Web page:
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CALLANAN V. UNITED STATES, 364 U. S. 587 (1961)

U.S. Supreme Court

Callanan v. United States, 364 U.S. 587 (1961)

Callanan v. United States

No. 47

Argued November 15-16, 1960

Decided January 9, 1961

364 U.S. 587


Petitioner was convicted under the Hobbs Anti-Racketeering Act, 18 U.S.C. § 1951, on two counts, for obstructing interstate commerce by extortion and for conspiring to do so. He was sentenced to consecutive terms of 12 years on each count, though the sentence on one count was suspended and replaced with a five-year probation to commence at the expiration of the sentence on the other count. He sought a correction of the sentence under Rule 35 of the Federal Rules of Criminal Procedure, claiming that the maximum penalty under the Act for obstructing interstate commerce by any means is 20 years, and that Congress did not intend to subject individuals to two penalties.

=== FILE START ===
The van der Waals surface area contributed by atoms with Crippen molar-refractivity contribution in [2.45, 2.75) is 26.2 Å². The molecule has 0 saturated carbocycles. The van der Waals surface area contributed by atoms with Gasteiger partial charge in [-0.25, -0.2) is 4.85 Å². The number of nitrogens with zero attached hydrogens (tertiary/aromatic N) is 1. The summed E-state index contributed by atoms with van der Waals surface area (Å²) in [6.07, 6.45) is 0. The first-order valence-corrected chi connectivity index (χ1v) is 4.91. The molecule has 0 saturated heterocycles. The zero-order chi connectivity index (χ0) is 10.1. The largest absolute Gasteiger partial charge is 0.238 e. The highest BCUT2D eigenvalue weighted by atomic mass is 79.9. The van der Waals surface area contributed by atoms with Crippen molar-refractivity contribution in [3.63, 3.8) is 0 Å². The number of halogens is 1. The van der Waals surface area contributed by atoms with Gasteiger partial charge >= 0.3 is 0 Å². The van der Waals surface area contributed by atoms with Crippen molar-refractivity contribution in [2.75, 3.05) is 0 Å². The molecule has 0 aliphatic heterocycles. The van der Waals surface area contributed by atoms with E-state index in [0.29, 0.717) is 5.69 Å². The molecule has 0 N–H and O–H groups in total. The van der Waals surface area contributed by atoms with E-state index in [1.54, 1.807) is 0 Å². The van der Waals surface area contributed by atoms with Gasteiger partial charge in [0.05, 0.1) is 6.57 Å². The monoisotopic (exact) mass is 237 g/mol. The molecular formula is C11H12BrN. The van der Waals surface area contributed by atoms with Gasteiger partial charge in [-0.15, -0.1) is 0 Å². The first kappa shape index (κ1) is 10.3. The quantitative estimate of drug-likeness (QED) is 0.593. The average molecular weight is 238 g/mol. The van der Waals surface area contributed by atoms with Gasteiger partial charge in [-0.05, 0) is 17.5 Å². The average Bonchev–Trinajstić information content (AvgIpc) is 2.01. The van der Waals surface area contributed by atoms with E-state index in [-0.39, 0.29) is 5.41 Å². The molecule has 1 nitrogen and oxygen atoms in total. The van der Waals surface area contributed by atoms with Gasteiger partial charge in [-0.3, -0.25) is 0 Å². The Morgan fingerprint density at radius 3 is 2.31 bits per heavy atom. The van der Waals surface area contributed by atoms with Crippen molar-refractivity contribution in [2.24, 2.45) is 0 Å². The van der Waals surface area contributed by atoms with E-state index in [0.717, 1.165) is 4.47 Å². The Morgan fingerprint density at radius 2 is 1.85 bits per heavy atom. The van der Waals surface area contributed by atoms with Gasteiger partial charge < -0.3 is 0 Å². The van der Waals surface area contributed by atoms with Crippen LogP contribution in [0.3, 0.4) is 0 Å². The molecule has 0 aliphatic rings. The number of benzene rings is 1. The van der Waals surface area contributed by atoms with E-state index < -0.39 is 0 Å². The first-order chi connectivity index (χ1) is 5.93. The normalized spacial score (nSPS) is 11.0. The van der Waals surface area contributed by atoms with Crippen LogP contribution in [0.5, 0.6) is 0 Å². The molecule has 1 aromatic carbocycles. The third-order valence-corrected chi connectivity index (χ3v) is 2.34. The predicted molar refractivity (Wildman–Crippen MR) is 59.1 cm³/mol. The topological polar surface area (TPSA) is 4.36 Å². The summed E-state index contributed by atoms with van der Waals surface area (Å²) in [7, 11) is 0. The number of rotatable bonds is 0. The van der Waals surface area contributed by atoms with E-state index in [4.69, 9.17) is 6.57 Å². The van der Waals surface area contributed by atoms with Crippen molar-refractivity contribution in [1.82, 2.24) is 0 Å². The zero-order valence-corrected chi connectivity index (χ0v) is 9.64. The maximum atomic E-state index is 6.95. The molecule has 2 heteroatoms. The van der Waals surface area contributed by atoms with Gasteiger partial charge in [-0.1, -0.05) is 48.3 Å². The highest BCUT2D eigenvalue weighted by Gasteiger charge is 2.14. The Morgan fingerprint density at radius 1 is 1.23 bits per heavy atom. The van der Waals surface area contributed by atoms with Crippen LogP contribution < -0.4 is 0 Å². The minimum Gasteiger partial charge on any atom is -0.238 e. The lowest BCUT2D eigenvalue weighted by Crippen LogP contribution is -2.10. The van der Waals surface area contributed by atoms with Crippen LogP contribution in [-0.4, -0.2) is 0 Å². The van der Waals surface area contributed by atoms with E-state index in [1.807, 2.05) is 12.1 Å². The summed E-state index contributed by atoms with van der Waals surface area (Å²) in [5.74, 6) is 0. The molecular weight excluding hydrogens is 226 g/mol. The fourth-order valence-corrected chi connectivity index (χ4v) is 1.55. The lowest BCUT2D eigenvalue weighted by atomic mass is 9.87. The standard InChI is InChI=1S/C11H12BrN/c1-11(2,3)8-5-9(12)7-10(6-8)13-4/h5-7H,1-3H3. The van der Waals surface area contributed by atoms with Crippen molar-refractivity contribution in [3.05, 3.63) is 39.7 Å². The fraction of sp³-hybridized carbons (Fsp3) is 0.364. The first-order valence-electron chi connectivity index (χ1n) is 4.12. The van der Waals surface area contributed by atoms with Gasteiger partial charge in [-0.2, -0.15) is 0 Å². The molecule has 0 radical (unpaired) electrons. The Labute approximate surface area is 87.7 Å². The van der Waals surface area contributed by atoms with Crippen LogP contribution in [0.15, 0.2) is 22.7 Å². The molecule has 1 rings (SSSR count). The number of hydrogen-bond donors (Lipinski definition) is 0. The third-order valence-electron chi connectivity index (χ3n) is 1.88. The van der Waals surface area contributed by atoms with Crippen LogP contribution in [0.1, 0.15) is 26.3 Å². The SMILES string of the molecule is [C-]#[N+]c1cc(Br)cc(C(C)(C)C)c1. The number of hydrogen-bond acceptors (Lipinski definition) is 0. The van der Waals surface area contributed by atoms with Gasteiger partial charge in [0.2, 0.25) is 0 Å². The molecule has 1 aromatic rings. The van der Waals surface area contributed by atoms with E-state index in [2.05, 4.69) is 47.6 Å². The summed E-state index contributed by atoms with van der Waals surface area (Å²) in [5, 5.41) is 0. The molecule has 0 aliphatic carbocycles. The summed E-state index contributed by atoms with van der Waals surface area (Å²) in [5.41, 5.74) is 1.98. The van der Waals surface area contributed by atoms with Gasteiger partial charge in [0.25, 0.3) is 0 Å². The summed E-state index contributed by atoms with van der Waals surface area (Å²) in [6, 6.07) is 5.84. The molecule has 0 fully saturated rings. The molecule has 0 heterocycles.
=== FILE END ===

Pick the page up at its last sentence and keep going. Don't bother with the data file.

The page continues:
Held: under the Act, obstructing interstate commerce by extortion and conspiring to do so are separate offenses; separate consecutive sentences may be imposed for each offense. Pp. 364 U. S. 587-597.

274 F.2d 601 affirmed.

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